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Judge making morning-after pill available to all

April 6, 2013
By LARRY NEUMEISTER , THE ASSOCIATED PRESS

WASHINGTON - The morning-after pill might become as easy to buy as aspirin.

In a scathing rebuke accusing the Obama administration of letting election-year politics trump science, a federal judge ruled Friday that there should be no age restrictions on the sale of emergency contraception without a doctor's prescription.

Today, buyers must prove at the pharmacy that they're 17 or older; everyone else must see a doctor first. U.S. District Judge Edward Korman of New York blasted the government's decision on age limits as "arbitrary, capricious and unreasonable," and ordered an end to the restrictions within 30 days.

The Justice Department was evaluating whether to appeal, and spokeswoman Allison Price said there would be a prompt decision.

President Barack Obama had supported the 2011 decision setting age limits, and White House spokesman Jay Carney said Friday the president hasn't changed his position. "He believes it was the right common-sense approach to this issue," Carney said.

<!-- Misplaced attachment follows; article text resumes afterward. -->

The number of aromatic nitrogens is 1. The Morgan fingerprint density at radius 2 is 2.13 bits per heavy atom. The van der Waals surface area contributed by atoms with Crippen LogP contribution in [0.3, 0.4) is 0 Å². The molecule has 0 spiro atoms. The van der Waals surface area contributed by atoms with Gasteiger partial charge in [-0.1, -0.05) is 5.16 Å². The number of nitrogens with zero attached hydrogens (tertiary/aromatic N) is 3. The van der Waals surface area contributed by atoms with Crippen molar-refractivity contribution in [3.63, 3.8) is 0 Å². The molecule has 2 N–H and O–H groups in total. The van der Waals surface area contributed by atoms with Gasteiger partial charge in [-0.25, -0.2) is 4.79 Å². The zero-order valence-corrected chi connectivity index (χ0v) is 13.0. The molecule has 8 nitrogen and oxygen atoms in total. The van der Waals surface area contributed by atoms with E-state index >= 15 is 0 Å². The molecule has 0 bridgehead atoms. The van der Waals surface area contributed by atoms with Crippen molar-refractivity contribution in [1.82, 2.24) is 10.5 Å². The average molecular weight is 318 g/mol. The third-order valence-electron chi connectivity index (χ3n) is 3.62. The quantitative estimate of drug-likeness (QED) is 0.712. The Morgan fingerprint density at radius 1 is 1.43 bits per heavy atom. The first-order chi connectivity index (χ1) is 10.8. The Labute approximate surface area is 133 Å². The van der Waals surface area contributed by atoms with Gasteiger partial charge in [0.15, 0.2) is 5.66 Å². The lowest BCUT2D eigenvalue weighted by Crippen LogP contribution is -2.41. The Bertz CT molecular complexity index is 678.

If the court order stands, Plan B One-Step and its generic versions could move from behind pharmacy counters out to drugstore shelves - ending a decade-plus struggle by women's groups for easier access to these pills, which can prevent pregnancy if taken soon enough after unprotected sex.

Saying the sales restrictions can make it hard for women of any age to buy the pills, Korman described the administration's decision, in the year before the 2012 presidential and congressional elections, as "politically motivated, scientifically unjustified and contrary to agency precedent."

Women's health specialists hailed the ruling.

"It has been clear for a long time that the medical and scientific community think this should be fully over the counter and is safe for women of all ages to use," said Dr. Susan Wood, who resigned as FDA's women's health chief in 2005 to protest Bush administration foot-dragging over Plan B.

Half the nation's pregnancies every year are unintended. Doctors' groups say more access to morning-after pills - by putting them near the condoms and spermicides so people can learn about them and buy them quickly - could cut those numbers. They see little risk in overuse, as the pills cost $40 to $50 apiece.

 
 

 

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